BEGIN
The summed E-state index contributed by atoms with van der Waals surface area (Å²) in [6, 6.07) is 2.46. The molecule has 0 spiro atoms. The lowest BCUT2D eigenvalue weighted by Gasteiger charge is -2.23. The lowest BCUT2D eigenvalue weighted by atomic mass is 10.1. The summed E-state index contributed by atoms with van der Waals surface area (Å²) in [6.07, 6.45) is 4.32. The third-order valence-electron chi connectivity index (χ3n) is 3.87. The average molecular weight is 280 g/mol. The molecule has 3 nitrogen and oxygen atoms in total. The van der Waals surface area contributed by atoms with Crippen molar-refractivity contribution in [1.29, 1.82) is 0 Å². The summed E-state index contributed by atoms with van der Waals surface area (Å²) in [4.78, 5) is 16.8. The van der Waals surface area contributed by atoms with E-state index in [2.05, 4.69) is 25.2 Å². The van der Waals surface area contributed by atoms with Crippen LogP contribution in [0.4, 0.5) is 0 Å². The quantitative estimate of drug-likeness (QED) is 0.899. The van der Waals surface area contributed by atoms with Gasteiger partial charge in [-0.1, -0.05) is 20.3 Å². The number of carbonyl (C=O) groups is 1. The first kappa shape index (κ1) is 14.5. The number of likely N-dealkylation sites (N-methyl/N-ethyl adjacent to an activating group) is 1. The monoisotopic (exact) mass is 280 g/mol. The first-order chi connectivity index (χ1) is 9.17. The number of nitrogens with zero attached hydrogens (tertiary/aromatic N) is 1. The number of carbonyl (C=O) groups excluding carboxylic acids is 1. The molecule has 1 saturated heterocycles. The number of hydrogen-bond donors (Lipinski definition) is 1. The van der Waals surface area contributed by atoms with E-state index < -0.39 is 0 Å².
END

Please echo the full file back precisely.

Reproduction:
The summed E-state index contributed by atoms with van der Waals surface area (Å²) in [6, 6.07) is 2.46. The molecule has 0 spiro atoms. The lowest BCUT2D eigenvalue weighted by Gasteiger charge is -2.23. The lowest BCUT2D eigenvalue weighted by atomic mass is 10.1. The summed E-state index contributed by atoms with van der Waals surface area (Å²) in [6.07, 6.45) is 4.32. The third-order valence-electron chi connectivity index (χ3n) is 3.87. The average molecular weight is 280 g/mol. The molecule has 3 nitrogen and oxygen atoms in total. The van der Waals surface area contributed by atoms with Crippen molar-refractivity contribution in [1.29, 1.82) is 0 Å². The summed E-state index contributed by atoms with van der Waals surface area (Å²) in [4.78, 5) is 16.8. The van der Waals surface area contributed by atoms with E-state index in [2.05, 4.69) is 25.2 Å². The van der Waals surface area contributed by atoms with Crippen LogP contribution in [0.4, 0.5) is 0 Å². The quantitative estimate of drug-likeness (QED) is 0.899. The van der Waals surface area contributed by atoms with Gasteiger partial charge in [-0.1, -0.05) is 20.3 Å². The number of carbonyl (C=O) groups is 1. The first kappa shape index (κ1) is 14.5. The number of likely N-dealkylation sites (N-methyl/N-ethyl adjacent to an activating group) is 1. The monoisotopic (exact) mass is 280 g/mol. The first-order chi connectivity index (χ1) is 9.17. The number of nitrogens with zero attached hydrogens (tertiary/aromatic N) is 1. The number of carbonyl (C=O) groups excluding carboxylic acids is 1. The molecule has 1 saturated heterocycles. The number of hydrogen-bond donors (Lipinski definition) is 1. The van der Waals surface area contributed by atoms with E-state index < -0.39 is 0 Å².